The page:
These aren’t just logistics questions. These are details that can cost students (and their families) thousands of dollars, and affect whether it takes four or five years to earn a degree.
The whole thing has faculty at UW Colleges, and even at UWSP, concerned about how these continual changes affect students, says UW-Marshfield theater professor Kelly Wilz. Students endured cuts and consolidation two years ago when UW Colleges consolidated to a regional model, and now the whole system will change again.
“I think I speak for most faculty when I say we are simply tired of feeling like we are the only ones fighting for our students, and it often seems as though we care so much more about their well being and success than our institutional leaders, state legislators, and our Board of Regents,” Wilz told City Pages in an email.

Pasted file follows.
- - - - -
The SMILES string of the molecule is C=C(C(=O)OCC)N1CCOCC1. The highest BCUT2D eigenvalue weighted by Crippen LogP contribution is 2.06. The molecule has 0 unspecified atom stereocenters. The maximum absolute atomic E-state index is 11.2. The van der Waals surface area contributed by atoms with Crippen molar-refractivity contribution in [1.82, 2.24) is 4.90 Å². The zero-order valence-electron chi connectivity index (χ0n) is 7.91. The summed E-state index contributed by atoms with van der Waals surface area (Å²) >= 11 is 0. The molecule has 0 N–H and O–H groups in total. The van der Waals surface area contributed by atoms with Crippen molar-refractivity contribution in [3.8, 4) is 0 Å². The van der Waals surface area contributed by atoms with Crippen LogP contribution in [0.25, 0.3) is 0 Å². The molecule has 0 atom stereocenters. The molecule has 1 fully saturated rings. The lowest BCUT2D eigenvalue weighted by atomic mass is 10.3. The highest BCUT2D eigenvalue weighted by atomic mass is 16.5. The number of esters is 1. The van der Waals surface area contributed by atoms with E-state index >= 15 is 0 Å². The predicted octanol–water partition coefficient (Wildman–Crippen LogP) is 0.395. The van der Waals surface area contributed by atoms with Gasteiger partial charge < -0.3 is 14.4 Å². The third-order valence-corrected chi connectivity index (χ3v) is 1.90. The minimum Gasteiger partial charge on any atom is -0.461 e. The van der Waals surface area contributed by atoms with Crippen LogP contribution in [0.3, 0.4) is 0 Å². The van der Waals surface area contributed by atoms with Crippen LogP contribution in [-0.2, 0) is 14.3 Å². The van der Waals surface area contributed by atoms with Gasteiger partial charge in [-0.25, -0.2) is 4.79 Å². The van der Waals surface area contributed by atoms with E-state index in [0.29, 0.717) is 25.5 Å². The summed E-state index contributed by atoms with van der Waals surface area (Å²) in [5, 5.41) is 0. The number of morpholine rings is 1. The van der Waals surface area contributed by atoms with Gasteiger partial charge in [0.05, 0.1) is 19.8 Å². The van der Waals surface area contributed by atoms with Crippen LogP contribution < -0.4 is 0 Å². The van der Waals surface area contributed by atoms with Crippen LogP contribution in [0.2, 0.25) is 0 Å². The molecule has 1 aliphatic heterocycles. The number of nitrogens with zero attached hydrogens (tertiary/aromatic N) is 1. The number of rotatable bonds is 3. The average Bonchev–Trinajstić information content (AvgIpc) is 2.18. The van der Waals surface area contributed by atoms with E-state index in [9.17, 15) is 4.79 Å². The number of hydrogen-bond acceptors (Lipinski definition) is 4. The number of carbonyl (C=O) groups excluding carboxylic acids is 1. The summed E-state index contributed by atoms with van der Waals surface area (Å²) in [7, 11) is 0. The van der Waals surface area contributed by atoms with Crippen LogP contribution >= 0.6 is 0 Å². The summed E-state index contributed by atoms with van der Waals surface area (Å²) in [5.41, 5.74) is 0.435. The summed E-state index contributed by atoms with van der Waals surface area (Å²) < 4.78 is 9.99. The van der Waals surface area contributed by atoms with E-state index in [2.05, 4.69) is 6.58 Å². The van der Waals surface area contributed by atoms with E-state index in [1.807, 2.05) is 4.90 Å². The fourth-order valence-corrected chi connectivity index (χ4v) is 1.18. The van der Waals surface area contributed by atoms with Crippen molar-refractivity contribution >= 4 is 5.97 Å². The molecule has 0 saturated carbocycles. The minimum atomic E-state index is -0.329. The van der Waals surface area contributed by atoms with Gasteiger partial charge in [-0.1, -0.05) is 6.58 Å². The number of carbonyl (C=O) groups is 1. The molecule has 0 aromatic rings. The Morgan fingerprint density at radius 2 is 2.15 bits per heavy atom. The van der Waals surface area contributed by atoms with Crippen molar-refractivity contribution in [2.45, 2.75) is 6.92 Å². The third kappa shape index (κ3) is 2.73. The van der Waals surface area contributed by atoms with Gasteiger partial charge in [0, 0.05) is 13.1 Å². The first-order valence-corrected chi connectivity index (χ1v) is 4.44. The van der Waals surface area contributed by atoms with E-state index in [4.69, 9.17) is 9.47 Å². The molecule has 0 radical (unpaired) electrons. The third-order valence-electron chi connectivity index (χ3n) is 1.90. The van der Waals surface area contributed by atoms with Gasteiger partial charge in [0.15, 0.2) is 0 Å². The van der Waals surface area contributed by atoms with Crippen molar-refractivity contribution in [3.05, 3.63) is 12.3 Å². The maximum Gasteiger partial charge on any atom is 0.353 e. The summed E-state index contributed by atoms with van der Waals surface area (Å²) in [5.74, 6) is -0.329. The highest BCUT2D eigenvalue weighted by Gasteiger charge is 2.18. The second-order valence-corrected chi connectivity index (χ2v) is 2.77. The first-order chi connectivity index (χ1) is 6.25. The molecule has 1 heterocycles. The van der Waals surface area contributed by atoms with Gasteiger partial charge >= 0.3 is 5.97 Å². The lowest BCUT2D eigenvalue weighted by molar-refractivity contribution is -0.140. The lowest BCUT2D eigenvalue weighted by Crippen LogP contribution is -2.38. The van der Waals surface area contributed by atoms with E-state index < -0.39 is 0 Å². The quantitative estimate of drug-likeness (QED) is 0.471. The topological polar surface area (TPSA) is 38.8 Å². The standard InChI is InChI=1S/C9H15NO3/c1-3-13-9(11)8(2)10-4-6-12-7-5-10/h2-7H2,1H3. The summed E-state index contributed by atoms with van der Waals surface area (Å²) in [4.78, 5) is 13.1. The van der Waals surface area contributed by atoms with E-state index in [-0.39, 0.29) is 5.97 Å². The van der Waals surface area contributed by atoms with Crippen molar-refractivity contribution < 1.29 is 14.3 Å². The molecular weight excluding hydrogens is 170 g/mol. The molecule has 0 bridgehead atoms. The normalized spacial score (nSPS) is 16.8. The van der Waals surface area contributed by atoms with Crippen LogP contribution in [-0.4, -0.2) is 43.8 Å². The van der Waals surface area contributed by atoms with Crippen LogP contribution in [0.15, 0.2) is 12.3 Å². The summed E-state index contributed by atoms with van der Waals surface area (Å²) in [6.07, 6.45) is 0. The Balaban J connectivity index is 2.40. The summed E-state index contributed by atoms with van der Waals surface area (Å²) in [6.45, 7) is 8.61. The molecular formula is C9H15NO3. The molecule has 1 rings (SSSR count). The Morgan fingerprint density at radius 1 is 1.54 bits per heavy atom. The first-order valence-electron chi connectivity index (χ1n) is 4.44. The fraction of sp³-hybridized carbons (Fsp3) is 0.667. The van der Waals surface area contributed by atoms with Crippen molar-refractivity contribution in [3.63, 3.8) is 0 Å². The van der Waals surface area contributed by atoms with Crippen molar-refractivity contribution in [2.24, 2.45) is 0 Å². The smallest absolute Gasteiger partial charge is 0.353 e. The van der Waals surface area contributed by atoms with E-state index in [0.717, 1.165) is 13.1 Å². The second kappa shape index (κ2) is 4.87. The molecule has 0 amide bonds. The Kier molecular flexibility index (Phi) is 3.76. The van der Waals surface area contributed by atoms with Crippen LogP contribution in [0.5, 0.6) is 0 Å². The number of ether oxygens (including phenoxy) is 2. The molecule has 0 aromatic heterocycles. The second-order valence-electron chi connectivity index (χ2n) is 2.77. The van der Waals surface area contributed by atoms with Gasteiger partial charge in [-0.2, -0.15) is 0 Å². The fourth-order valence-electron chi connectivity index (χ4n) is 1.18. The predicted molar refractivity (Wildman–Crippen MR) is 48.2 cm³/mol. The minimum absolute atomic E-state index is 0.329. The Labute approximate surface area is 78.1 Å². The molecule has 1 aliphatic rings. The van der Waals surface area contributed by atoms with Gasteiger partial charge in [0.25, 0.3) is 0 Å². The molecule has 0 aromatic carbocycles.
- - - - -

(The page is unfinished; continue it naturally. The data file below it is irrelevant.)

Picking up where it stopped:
One thing that seems clear, according to UWSP Provost Greg Summers: Instructors at all three schools will be UWSP teachers, and fall under their respective departments. That means a student majoring in English, for example, will be considered an English student at UWSP, under one department chair for all three campuses.
For Wausau or Marshfield-based students, that could either be a benefit or a hindrance, depending on how it’s handled.
Consider a single mom working a job while trying to fit in school (not an uncommon scenario at UWMC), this could play out two different ways. If the merger allows her to take all required general education classes at UWMC, and then a mix of specialized classes between the Wausau and Point campuses in her final two years, that would be easier than a full transfer to Stevens Point. If, however, she has to take some classes in Point from day one, that creates a much larger barrier to education.